• Fujifilm produced 130.000 X100 cameras during 2012. The demand was far higher than what they anticipated, and at times they struggled to produce enough cameras. The natural disasters that occurred in japan and Thailand also played their role in this.
  • Fujifim senses there is an  increased level of interest this year, after the announcement of the X100S (and X20) and will be better prepared to increase production if needed.
  • The new 55-200mm lens is slated for an April release. Fujifilm will of course honor its published lens road map, but also expand on it. 
  • Price for the X100S will be $1300 and for the X20 $600. European, and especially photographers from the UK will of course pay a whole lot more that that, A.K.A "the Royal Euro Screwjob". Availability is said to be end of March 2013.

Zach Honig at Engadget goes hands-on with the Fujifilm X20 and X100s, check out the 'Digital Split Image" demo!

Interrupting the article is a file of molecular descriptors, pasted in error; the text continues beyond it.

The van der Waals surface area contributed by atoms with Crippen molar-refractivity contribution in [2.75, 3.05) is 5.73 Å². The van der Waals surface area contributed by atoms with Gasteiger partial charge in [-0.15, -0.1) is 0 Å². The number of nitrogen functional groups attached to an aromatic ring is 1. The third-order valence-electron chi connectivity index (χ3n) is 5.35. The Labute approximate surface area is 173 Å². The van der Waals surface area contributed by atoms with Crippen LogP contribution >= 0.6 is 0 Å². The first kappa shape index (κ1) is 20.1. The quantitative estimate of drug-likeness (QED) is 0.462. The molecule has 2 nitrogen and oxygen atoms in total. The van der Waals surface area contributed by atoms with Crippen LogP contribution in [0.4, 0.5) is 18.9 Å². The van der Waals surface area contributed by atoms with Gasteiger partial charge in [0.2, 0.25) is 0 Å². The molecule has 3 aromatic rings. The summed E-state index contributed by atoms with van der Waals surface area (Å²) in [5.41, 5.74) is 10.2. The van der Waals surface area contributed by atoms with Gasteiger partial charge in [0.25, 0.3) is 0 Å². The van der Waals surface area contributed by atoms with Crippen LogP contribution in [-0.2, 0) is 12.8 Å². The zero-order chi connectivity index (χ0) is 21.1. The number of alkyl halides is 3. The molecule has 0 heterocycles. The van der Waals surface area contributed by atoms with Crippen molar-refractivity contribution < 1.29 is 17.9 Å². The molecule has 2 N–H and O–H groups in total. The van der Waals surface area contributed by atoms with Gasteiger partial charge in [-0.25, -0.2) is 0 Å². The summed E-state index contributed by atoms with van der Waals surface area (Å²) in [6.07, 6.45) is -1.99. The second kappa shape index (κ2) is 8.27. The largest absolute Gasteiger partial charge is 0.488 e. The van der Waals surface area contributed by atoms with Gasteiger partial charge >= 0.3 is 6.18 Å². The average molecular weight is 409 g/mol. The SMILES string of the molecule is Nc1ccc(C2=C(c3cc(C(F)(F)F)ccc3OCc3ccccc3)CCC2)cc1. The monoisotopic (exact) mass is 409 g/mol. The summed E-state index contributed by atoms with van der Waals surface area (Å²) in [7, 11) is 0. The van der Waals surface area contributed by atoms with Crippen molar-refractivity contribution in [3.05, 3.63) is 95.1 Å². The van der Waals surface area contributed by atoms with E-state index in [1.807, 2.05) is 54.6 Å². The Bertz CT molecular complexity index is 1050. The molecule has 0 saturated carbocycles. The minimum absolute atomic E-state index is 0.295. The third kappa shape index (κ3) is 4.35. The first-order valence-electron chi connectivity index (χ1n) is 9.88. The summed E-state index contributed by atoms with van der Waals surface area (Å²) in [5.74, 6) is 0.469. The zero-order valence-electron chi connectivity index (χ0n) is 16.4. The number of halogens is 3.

"At Fujifilm's press conference today, the company announced that both the X100s and X20 will hit stores at the end of March, with the X100s running you $1,300 and the X20 shipping for less than half, at roughly 600 bucks. A new 55-200mm lens will ship in April, with more options planned for later this year. We had a chance to check out both models, and while the X20 appears to be a perfectly capable shooter, the X100s is definitely the premium variant here. The camera has a very solid feel and quite an elegant retro design, as you might expect based on its . . . read more

Fujifilm X20 released, gifted with a X-Trans CMOS II sensor, Hybrid AF and a zooming Advanced Optical Viewfinder.

The X20 is aimed straight at the top of the compact prosumer market, having essentially received every upgrade of its bigger sibling, the X100S: From the X-Trans CMOS II sensor with built-in Phase Detection pixels to the new EXR II processor and the focus peaking feature, almost everything is there. What's missing is the "Digital Split Image" feature (Leica rangefinder style focusing), that Fuji reserved for its more upmarket X100S: . . . read more

Front View

Description by FujiFilm:

First images of the Fujifilm X20 leaked online at Digicame.info, more specs (Hybrid AF) revealed.

From the low-res images we can see that the Fujifilm X20 closely matches the X10. Not much is known of its feature set, besides the Hybrid AF and the added body color option of course. Rumors include an updated sensor(x-trans), a higher resolution rear screen, AF speed improvements and a focus peaking feature.